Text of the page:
A: Well I mean with (Isaac) Bruce and (Tory) Holt, I mean those are two Pro Bowl receivers and uh they run great routes, um, you know Isaac Bruce is probably one of the better route-runners in the National Football League and you know Tory Holt has just been a tough guy, makes all th- great hands, makes tough catches. And then they bring in a kid like Dane Looker and he's been a very good addition for them and you can see him getting more confidence with each game. It's a good group and it's a good system. They've been running it for awhile and they got some players. Like I said with Marc being in that system now for a couple years you can see the comfort level he has. A lot of time routes that he's throwing the ball before these guys even come out of breaks, so it's a timing passing system. It's quick at times. They do a good job with different shifts and motions that can create some problems for you, match-up standpoint, on the defensive side of the ball.

Q: Can you be physical and throw them off their routes?

A: Oh, we need to be, you know, we need to disrupt them. You know, we need to disrupt them. We need to get some pressure, again, you know, up into the pocket, and do it that way. At the same time, we need to be able to, you know, to, you know, disrupt the timing of some of the timed routes that they run. And um like I said they do a good job with a lot of the shifts and motions that they present you with to try to create a little bit of that space, but, you know, it'll be a big challenge for you.

Q: Is their offense more conservative without Faulk?

A: Yeah, I mean, I think, you know, certainly with Marshall it's just, there's a dimension that's there that uh you know that only he can bring, particularly when you spread people, you know, from sideline to sideline as their offense does and you get a guy like Marshall Faulk, and get him again in space, get him matched up on linebackers I mean he's a guy that's always exploited that. And so you know I think it is a lot of the same offense, you know, different wrinkles but you see the quick screens, you see the seam routes, you see the uh again a lot of the shifts and motions and yet they still run the ball with a good play-action off of it and I think the thing again that's a little bit different is the mobility factor that Marc brings as opposed to what Kurt (Warner) was and Kurt was obviously a very productive quarterback, and still his, has won a Super Bowl, so I mean uh again there's a lot of good offensive weapons. They got (Kyle) Turley and (Orlando) Pace now at the two tackles and they solidified their offensive line. And I think a lot of the issues they had last year, you know, they had (John) St. Claire out there playing last year and they went out and got Kyle Turley and Pace and both those guys are playing very well.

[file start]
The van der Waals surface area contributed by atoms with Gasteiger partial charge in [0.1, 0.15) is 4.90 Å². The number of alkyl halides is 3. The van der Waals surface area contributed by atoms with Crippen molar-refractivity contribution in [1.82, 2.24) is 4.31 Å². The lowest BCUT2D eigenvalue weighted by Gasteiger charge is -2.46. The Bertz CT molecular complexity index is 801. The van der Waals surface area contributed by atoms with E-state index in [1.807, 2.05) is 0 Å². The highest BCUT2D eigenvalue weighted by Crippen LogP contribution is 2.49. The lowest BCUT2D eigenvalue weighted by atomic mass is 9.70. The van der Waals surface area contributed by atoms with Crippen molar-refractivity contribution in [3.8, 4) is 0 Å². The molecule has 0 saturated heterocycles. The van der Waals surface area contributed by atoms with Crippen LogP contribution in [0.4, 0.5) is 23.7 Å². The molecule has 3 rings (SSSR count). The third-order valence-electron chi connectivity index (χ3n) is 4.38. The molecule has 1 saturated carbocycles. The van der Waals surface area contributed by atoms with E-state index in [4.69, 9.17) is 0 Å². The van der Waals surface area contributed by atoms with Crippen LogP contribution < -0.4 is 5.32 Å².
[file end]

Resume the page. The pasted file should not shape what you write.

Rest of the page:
Q: What do you hang your hat on from the Denver game?

A: I'm not hanging my hat on anything. I mean we didn't take any moral victories out of that game. I mean certainly I think the fact we did not beat ourselves uh, um, and I think we were able to take the ball away. And um and again we put ourselves in position where we had opportunities to win the game, on the road, at a place where uh Denver has notoriously played very well and they were playing very well at the time and still are. But um you know I think again that you know um when we come and play with all three phases, and we're going to need all three phases to step up, that uh you know we feel like that we can play with people in this league. And uh you know all you can do is give yourself a chance to win games and expect to win close games and uh and we fell short uh, uh obviously against Denver but uh we gave ourselves a chance.

Q: Do you see anything different in the Rams on the road?

A: No, not really. I mean, you know, I think you, that they played in Seattle and you know, you know, a game that uh they had the lead throughout that game. That was a tough game for them to lose and uh they really played well. So I mean um you know I haven't followed them. They're not in our division. I just know in looking at them, from what I've seen on film, they're a good football team on both sides. They've got great speed on the defensive side of the ball too. You know moving Aeneas Williams back to safety. He's a very smart guy, a free safety. And uh you know they probably get (Adam) Archuleta back this week, so those two safeties are um, they're good players. And then you've got (Leonard) Little and (Grant) Wistrom on the ends and they're playing very well on defense. They've got great team speed and they're playing very sound.

Q: How much of their offense is called at the line of scrimmage and is that a factor in their road problems?